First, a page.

A space advocacy organization is rallying the scientific community in an effort to revive NASA’s VERITAS mission to Venus, which has been delayed indefinitely due to staff and budgeting issues at the space agency.
This week, the Planetary Society published an open letter to Congress calling for a 2029 launch date for the Venus Emissivity, Radio Science, InSAR, Topography, and Spectroscopy (VERITAS) mission. The letter has already been signed by other organizations, including the American Geophysical Union, the University of Alaska Fairbanks, and Mount Holyoke College. The campaign is also asking the public to contact their representatives in Congress and raise awareness of the mission through the hashtag #SaveVERITAS.
VERITAS was originally slated for launch in 2027, but NASA’s plan to send a spacecraft to Venus was derailed when an independent review board uncovered major institutional problems at the Jet Propulsion Laboratory. The board was put together to examine the delay of the Psyche mission to a metal-rich asteroid, which missed its launch window in August 2022, but instead uncovered a host of issues that went far beyond that one mission. As a result, NASA decided to put VERITAS on hold.
The release of NASA’s 2024 budget proposal in March further solidified VERITAS’ uncertain fate, with the White House requesting $1.5 million for the mission instead of the projected $56.7 million. “VERITAS was on budget and on schedule until NASA removed funds for the project in November of 2022,” the Planetary Society wrote in a statement. “The space agency subsequently removed all development funds for the foreseeable future, indefinitely delaying the project.”
The proposed amount for VERITAS’ funding is “barely enough to keep us alive,” Darby Dyar, deputy principal investigator of the VERITAS mission, told Gizmodo in an interview last month. There is a launch window opening up for VERITAS in 2029. However, the VERITAS team would need funding at least five years before the anticipated launch of the mission to prepare, which is why it’s important that the team receives the funding as part of the 2024 budget.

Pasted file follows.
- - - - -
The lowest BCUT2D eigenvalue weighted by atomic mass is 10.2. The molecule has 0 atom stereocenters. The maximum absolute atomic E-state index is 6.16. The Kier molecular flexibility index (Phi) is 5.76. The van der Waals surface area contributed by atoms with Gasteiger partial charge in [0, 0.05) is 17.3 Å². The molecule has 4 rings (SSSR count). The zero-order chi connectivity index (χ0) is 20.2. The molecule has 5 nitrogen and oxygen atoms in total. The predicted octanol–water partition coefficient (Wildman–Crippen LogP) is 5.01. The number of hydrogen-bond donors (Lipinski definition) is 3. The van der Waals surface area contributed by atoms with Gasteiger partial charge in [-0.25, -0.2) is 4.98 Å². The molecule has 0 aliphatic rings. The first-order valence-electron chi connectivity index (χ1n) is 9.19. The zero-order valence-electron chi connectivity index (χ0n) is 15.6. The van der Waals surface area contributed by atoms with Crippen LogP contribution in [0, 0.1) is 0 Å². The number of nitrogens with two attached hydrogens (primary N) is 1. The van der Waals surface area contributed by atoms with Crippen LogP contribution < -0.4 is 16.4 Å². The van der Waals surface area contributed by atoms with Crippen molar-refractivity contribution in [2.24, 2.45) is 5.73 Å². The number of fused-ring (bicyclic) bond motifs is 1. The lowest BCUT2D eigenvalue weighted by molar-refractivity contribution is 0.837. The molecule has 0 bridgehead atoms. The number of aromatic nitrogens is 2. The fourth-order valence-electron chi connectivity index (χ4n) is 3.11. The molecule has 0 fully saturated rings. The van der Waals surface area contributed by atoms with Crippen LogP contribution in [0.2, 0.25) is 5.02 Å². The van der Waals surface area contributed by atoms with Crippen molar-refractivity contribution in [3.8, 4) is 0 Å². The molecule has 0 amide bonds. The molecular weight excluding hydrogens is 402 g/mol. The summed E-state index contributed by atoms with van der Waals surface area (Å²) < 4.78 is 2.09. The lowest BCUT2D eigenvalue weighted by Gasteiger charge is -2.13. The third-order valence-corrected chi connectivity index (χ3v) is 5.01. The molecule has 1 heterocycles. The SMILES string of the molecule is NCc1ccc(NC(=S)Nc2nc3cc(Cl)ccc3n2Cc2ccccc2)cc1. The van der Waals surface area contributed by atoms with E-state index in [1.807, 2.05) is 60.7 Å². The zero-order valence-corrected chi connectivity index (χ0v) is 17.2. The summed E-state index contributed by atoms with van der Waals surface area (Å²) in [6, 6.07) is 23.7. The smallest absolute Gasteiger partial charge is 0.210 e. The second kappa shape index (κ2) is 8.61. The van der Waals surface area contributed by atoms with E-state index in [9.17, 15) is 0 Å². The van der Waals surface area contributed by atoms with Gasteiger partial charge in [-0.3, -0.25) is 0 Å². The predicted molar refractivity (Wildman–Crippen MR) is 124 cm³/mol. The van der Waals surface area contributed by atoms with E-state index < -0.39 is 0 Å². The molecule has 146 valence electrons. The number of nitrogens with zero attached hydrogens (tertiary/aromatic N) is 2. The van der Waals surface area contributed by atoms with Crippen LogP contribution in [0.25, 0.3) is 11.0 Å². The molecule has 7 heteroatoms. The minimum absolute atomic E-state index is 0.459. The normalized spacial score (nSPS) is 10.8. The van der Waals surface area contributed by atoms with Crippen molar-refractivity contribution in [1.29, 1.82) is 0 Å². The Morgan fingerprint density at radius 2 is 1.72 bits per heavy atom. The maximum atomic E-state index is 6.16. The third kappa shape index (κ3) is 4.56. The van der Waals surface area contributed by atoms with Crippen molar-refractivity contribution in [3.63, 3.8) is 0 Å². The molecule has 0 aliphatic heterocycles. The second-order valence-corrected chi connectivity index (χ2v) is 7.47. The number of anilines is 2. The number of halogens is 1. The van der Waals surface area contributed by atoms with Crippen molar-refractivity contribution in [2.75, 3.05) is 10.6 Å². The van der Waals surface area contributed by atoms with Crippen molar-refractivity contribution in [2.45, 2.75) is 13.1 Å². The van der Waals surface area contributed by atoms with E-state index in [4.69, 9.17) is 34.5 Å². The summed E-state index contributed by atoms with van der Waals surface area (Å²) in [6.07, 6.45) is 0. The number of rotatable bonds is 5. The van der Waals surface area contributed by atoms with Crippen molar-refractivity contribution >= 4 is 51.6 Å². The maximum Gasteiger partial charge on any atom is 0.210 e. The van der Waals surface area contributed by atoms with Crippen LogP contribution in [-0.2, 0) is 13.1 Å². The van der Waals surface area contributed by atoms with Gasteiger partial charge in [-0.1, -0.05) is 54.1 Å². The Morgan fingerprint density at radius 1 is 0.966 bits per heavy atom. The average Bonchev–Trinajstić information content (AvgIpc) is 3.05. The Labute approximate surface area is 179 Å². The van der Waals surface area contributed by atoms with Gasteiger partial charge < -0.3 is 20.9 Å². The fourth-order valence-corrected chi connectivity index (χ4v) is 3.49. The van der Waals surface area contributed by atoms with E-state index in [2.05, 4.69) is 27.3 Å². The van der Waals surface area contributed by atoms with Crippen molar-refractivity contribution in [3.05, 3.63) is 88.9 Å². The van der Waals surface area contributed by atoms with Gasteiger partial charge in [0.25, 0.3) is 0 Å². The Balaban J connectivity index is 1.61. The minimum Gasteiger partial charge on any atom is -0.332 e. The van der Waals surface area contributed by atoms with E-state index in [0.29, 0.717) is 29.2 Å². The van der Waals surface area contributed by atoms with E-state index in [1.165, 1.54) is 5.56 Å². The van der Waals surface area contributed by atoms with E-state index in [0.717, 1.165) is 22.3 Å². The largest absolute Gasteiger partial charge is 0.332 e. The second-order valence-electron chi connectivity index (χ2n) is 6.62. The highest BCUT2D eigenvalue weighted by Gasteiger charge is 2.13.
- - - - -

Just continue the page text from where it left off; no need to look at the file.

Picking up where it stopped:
“We urge the Committees to direct NASA to launch VERITAS no later than November 2029 — a two-year delay — in the anticipated NASA reauthorization legislation,” the Planetary Society wrote. “A firm commitment to a launch date helps NASA plan and budget the project accordingly, reassures our international and commercial partners, and affirms the United States’ commitment to leading the world in planetary exploration.”
NASA’s last mission to Venus, Magellan, arrived at the planet in 1989 and concluded science operations in 1994. Since then, NASA hasn’t sent a mission to Earth’s neighboring planet, which resembles Earth in size and composition (in an evil twin sort of way) and could help us learn more about our own planet. The VERITAS orbiter mission would provide fundamental data on Venus, the kind NASA has been missing out on for the past 30 years.
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